Leafminers can be a problem in beets too, as they are the same species as chard. But, depending on your market, it may not be worth managing. If you sell bunched beets with tops, then consider doing something about it (see above).

Strawberries

Strawberry harvest has begun.

Sweet corn

Sweet corn is at V6 on many farms, and at least one farm has some early frost-protected crop in tassel. Consider putting out corn earworm traps a bit early this year, it seems like anything can happen this year!

Tomatoes, peppers and eggplants

hot plastic transplants
Fruiting vegetables going into hot black plastic are at risk of girdling (left). Anecdotal evidence suggests that covering the hole with soil (right) can reduce this effect by keeping the plant centered in the hole and not touching the edges of the plastic, and may also help reduce a “heat chimney” effect of hot air from coming out of the holes that weakens the stems. Photos by Ben Phillips, MSU Extension.

Flea beetles were flocking to young eggplant transplants this week. Some damage was also seen on tomatoes. Some unconfirmed reports came in about tunneling damage in hoophouse fruit. This is possible evidence of an early corn earworm migration, but without some confirmation of the caterpillar the most plausible explanation is slugs. They are nocturnal, and this may explain why the culprit could not be found.

Blossom end rot has reared its head in a number of tomato tunnels. Remember that while Ca deficiency in the fruit may be behind the symptoms, the problem usually stems from the plant not being able to move Ca from the root zone to the fruit fast enough during development. Supplying adequate and timely irrigation and avoiding excessive greenhouse temperature highs are your first line of defense. Ca foliar sprays may help in some emergency circumstances, but ideally need to contact immature fruit before symptom development (Ca is not readily mobilized from leaves to fruit). Maintaining adequate Ca and moisture in the root zone is the best strategy. Keep in mind that excessive K fertilizer (as well as other cations like Mg and ammonium N) and high salt levels can also increase risk of blossom end rot by competing with Ca uptake. For more info on this disorder and prevention, check out this recent article from Purdue Extension.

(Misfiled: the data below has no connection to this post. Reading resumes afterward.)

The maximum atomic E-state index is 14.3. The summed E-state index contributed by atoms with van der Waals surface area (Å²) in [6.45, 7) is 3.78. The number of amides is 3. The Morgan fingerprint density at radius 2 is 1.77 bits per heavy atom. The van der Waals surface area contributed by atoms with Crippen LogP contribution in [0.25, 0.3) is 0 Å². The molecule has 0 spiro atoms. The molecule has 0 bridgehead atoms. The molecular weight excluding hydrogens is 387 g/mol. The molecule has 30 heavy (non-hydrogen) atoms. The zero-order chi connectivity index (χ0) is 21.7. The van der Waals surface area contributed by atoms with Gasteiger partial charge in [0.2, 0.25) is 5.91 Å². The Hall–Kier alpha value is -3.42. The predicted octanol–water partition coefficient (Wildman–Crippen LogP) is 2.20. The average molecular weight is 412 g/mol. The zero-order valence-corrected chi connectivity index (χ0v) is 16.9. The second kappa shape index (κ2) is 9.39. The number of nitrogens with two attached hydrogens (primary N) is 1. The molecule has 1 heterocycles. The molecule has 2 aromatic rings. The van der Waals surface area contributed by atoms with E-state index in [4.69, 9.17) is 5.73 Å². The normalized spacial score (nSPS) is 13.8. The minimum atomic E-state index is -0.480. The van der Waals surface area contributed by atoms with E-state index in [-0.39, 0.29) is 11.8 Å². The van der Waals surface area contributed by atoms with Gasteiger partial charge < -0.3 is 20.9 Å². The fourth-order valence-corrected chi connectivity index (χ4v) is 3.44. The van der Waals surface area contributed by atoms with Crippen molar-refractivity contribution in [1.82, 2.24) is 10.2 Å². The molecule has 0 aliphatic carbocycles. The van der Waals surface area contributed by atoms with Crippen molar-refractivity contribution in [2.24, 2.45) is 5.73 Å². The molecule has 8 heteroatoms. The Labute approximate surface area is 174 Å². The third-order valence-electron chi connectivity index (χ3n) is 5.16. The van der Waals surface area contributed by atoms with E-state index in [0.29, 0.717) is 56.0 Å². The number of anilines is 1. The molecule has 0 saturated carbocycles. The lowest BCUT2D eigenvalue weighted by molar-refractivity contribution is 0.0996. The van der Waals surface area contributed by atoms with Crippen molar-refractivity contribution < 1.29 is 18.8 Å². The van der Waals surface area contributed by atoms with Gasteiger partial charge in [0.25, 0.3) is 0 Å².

Beginning farmer mentorship

Get paid $15/hour for the time you spend charting a path to your farm's success with insights from one of seven amazing Michigan farmer mentors! You will be paired with a farmer whose farm experience matches your farm goals as closely as possible. The mentors include urban and rural growers and small and large-scale farmers raising pastured livestock, and sustainably-grown vegetables, cut flowers and fruit. Beginning farmers will focus on understanding and improving financial viability, environmental sustainability, work-life balance and community connections. Aspiring farmers will focus on how to find land, credit and skills to get started.

Sign up ASAP for the first June 17 and June 24 Mentee-Mentor Meet & Greet dates. Space is limited to 14 mentorship participants at this time. Visit the website or email brandtk7@msu.edu for more info.

Events

Food safety

Need your water tested for the Food Safety Modernization Act (FSMA)? Check out the Michigan Ag Water Lab Map.

On-Farm Readiness Reviews are designed to help fresh produce growers feel prepared and ready for a full implementation of the Food Safety Modernization Act (FSMA). They allow growers to walk through their operation with a small team of food-safety experts and discuss how to meet the new FSMA Produce Safety Rule requirements. Go here to sign up for one.

Farm Supervisor Produce Safety Courses are being hosted through the MSU Online Learning Portal - D2L. They are self-paced and free. It will be available for farm supervisors starting July 19. Register here.